Despite advances elucidating the causes of lateral and medial epicondylitis, the standard of care remains conservative management with NSAIDs, physical therapy, bracing, and rest. Scar tissue formation provoked by conservative management creates a tendon lacking the biomechanical properties and mechanical strength of normal tendon. The following review analyzes novel therapies to regenerate tendon and regain function in patients with epicondylitis. While these treatments are in early stages of investigation, they may warrant further consideration based on prospects of pain alleviation, function enhancement, and improved healing.
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It is less common than lateral epicondylitis. As with lateral epicondylitis, it typically occurs in the 4 th to 5 th decades of life. There is no recognized gender predilection. Patients typically present with insidiously medial elbow pain.
The pain can worsen with wrist flexion and forearm pronation activities. Patients may offer a history of sports activities, including golf, overhead throwing sports, and racket sports. The patient's history may include the occurrence of an acute sports injury or acute trauma. It is thought to occur from valgus forces transmitted to the medial elbow during forearm pronation and wrist flexion may exceed the strength of the muscles, tendons, and supporting ligaments.
Cumulative stress or overuse can lead to tendinosis involving the musculotendinous junction of the flexor-pronator muscle group at the medial epicondyle, with microtrauma and partial tearing that may progress to a full-thickness tendon tear. MR imaging is the most widely used modality for assessment, although ultrasound also may be performed.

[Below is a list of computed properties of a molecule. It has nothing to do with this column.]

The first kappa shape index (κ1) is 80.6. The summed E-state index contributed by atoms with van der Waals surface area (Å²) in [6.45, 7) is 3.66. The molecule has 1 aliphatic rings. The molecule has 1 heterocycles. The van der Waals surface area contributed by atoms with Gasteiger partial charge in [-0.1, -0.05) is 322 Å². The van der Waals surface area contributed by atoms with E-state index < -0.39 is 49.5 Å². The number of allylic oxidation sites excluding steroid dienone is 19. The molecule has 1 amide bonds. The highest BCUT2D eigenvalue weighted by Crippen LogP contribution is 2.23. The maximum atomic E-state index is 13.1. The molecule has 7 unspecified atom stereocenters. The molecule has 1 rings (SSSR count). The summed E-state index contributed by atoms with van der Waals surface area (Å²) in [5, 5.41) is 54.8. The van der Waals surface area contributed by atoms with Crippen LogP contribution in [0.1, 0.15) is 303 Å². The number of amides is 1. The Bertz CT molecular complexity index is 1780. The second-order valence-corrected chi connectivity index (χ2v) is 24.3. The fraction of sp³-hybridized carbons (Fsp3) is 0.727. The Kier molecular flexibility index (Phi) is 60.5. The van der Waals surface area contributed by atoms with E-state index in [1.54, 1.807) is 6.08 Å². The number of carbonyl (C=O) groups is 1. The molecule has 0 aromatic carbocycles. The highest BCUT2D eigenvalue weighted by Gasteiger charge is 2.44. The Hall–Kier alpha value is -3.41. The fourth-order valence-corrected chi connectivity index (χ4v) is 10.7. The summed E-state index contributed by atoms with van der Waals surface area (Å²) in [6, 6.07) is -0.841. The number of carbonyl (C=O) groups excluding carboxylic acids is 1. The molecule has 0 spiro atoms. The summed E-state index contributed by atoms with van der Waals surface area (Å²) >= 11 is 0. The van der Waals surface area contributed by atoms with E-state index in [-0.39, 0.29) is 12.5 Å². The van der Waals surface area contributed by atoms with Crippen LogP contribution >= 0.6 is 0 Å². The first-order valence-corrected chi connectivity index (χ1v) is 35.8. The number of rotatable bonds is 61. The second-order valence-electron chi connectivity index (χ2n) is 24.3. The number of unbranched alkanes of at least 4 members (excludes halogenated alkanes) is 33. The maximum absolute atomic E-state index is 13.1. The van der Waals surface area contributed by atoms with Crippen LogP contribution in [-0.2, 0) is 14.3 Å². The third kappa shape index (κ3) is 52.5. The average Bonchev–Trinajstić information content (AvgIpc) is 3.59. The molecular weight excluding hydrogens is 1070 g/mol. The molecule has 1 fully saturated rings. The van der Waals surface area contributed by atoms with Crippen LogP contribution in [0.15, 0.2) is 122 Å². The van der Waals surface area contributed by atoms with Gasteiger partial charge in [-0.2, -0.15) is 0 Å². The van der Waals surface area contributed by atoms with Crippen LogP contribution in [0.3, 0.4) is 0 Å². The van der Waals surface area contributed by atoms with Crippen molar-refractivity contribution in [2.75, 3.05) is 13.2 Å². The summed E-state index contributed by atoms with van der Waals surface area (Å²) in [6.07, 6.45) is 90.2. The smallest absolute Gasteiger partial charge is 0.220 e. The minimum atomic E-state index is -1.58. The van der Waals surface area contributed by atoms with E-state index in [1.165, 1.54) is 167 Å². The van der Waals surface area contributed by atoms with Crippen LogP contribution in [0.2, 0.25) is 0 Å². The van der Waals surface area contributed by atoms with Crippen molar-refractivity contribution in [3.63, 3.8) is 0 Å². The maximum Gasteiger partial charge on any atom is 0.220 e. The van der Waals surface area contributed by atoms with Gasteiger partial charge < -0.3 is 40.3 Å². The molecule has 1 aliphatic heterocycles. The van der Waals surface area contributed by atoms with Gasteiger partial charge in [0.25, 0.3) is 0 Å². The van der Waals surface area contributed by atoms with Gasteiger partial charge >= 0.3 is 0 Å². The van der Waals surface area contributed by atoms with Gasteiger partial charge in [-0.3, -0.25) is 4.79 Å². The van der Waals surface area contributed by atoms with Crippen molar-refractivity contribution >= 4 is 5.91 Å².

May be identified as outward bowing, heterogeneous echogenicity, or thickening of the common tendon, with subjacent fluid collection and intratendinous calcification.
Discrete tears appear as hypoechoic regions with adjacent tendon discontinuity. Other clinical approaches include the use of a splint, one or more local corticosteroid injections, application of ultrasound waves and guided rehabilitation program.
Surgery is often performed if there is no clinical response after 3 to 6 months of conservative treatment. Please Note: You can also scroll through stacks with your mouse wheel or the keyboard arrow keys. Updating… Please wait. Unable to process the form. Check for errors and try again. Thank you for updating your details. Log In. Sign Up. Log in Sign up. Articles Cases Courses Quiz. About Blog Go ad-free. As of the latest update, Google Chrome and Microsoft Edge have made a breaking change to how file uploads are handled.
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Epicondilitis lateral (codo de tenista) - Tennis Elbow
Tennis elbow aka Lateral Epicondylitis is a condition which causes pain over the outside lateral surface of the elbow. It is not an inflammatory condition, and is moreso related to the fact that tendons have a poor blood supply- as a result tears in tendons have a much poorer ability to heal compared with other tissues e. Tennis elbow can occur in anyone but is more common in people who perform repetitive wrist or elbow activities, particularly, as the name suggests, in tennis players because of the backhand stroke. Most people with tennis elbow get better without an operation. It can take up to a year for the pain to improve. There are numerous treatments which can be tried to help improve the pain during this period.
Current advances in the treatment of medial and lateral epicondylitis
It is less common than lateral epicondylitis. As with lateral epicondylitis, it typically occurs in the 4 th to 5 th decades of life. There is no recognized gender predilection. Patients typically present with insidiously medial elbow pain. The pain can worsen with wrist flexion and forearm pronation activities.
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